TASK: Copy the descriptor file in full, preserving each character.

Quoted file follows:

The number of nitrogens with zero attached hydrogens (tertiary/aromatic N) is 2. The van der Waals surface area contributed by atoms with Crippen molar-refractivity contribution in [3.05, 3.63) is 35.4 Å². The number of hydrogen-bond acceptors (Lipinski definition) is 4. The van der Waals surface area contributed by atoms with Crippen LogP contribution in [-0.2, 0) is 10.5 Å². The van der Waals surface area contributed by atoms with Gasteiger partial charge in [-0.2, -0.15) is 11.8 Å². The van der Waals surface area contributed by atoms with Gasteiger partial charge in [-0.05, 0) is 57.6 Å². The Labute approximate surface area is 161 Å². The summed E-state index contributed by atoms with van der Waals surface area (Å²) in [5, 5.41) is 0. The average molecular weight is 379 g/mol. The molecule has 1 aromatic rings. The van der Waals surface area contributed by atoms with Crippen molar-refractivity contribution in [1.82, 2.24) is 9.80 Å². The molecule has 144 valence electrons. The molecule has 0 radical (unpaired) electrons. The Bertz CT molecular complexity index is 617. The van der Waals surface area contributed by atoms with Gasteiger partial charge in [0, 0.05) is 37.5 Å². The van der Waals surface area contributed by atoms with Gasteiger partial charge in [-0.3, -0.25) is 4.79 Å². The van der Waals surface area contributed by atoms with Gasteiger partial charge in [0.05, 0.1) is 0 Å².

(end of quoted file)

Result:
The number of nitrogens with zero attached hydrogens (tertiary/aromatic N) is 2. The van der Waals surface area contributed by atoms with Crippen molar-refractivity contribution in [3.05, 3.63) is 35.4 Å². The number of hydrogen-bond acceptors (Lipinski definition) is 4. The van der Waals surface area contributed by atoms with Crippen LogP contribution in [-0.2, 0) is 10.5 Å². The van der Waals surface area contributed by atoms with Gasteiger partial charge in [-0.2, -0.15) is 11.8 Å². The van der Waals surface area contributed by atoms with Gasteiger partial charge in [-0.05, 0) is 57.6 Å². The Labute approximate surface area is 161 Å². The summed E-state index contributed by atoms with van der Waals surface area (Å²) in [5, 5.41) is 0. The average molecular weight is 379 g/mol. The molecule has 1 aromatic rings. The van der Waals surface area contributed by atoms with Crippen molar-refractivity contribution in [1.82, 2.24) is 9.80 Å². The molecule has 144 valence electrons. The molecule has 0 radical (unpaired) electrons. The Bertz CT molecular complexity index is 617. The van der Waals surface area contributed by atoms with Gasteiger partial charge in [0, 0.05) is 37.5 Å². The van der Waals surface area contributed by atoms with Gasteiger partial charge in [-0.3, -0.25) is 4.79 Å². The van der Waals surface area contributed by atoms with Gasteiger partial charge in [0.05, 0.1) is 0 Å².